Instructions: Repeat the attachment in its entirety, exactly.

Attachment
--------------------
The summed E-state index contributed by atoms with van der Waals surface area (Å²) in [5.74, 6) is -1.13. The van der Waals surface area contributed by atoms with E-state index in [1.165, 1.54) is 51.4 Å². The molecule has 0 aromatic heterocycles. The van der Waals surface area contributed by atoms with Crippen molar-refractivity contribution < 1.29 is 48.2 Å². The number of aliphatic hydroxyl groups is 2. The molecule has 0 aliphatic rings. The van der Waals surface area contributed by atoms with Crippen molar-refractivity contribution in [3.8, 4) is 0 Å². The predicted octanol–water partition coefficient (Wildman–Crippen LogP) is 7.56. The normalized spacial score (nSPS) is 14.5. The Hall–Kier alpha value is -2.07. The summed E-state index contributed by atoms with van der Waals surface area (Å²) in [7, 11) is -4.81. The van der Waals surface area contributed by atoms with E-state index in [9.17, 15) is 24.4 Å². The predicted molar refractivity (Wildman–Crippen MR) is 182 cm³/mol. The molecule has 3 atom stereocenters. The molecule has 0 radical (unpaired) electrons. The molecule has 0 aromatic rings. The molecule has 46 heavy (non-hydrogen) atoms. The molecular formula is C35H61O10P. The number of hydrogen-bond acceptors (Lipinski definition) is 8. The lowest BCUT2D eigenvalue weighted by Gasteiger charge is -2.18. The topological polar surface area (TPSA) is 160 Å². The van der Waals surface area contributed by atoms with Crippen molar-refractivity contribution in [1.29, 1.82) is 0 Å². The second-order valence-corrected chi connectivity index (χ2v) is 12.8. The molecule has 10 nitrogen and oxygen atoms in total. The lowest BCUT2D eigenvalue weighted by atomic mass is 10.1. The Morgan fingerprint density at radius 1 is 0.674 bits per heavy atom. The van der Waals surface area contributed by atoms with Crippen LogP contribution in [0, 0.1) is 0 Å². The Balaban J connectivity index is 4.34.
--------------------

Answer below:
The summed E-state index contributed by atoms with van der Waals surface area (Å²) in [5.74, 6) is -1.13. The van der Waals surface area contributed by atoms with E-state index in [1.165, 1.54) is 51.4 Å². The molecule has 0 aromatic heterocycles. The van der Waals surface area contributed by atoms with Crippen molar-refractivity contribution < 1.29 is 48.2 Å². The number of aliphatic hydroxyl groups is 2. The molecule has 0 aliphatic rings. The van der Waals surface area contributed by atoms with Crippen molar-refractivity contribution in [3.8, 4) is 0 Å². The predicted octanol–water partition coefficient (Wildman–Crippen LogP) is 7.56. The normalized spacial score (nSPS) is 14.5. The Hall–Kier alpha value is -2.07. The summed E-state index contributed by atoms with van der Waals surface area (Å²) in [7, 11) is -4.81. The van der Waals surface area contributed by atoms with E-state index in [9.17, 15) is 24.4 Å². The predicted molar refractivity (Wildman–Crippen MR) is 182 cm³/mol. The molecule has 3 atom stereocenters. The molecule has 0 radical (unpaired) electrons. The molecule has 0 aromatic rings. The molecule has 46 heavy (non-hydrogen) atoms. The molecular formula is C35H61O10P. The number of hydrogen-bond acceptors (Lipinski definition) is 8. The lowest BCUT2D eigenvalue weighted by Gasteiger charge is -2.18. The topological polar surface area (TPSA) is 160 Å². The van der Waals surface area contributed by atoms with Crippen molar-refractivity contribution in [1.29, 1.82) is 0 Å². The second-order valence-corrected chi connectivity index (χ2v) is 12.8. The molecule has 10 nitrogen and oxygen atoms in total. The lowest BCUT2D eigenvalue weighted by atomic mass is 10.1. The Morgan fingerprint density at radius 1 is 0.674 bits per heavy atom. The van der Waals surface area contributed by atoms with Crippen LogP contribution in [0, 0.1) is 0 Å². The Balaban J connectivity index is 4.34.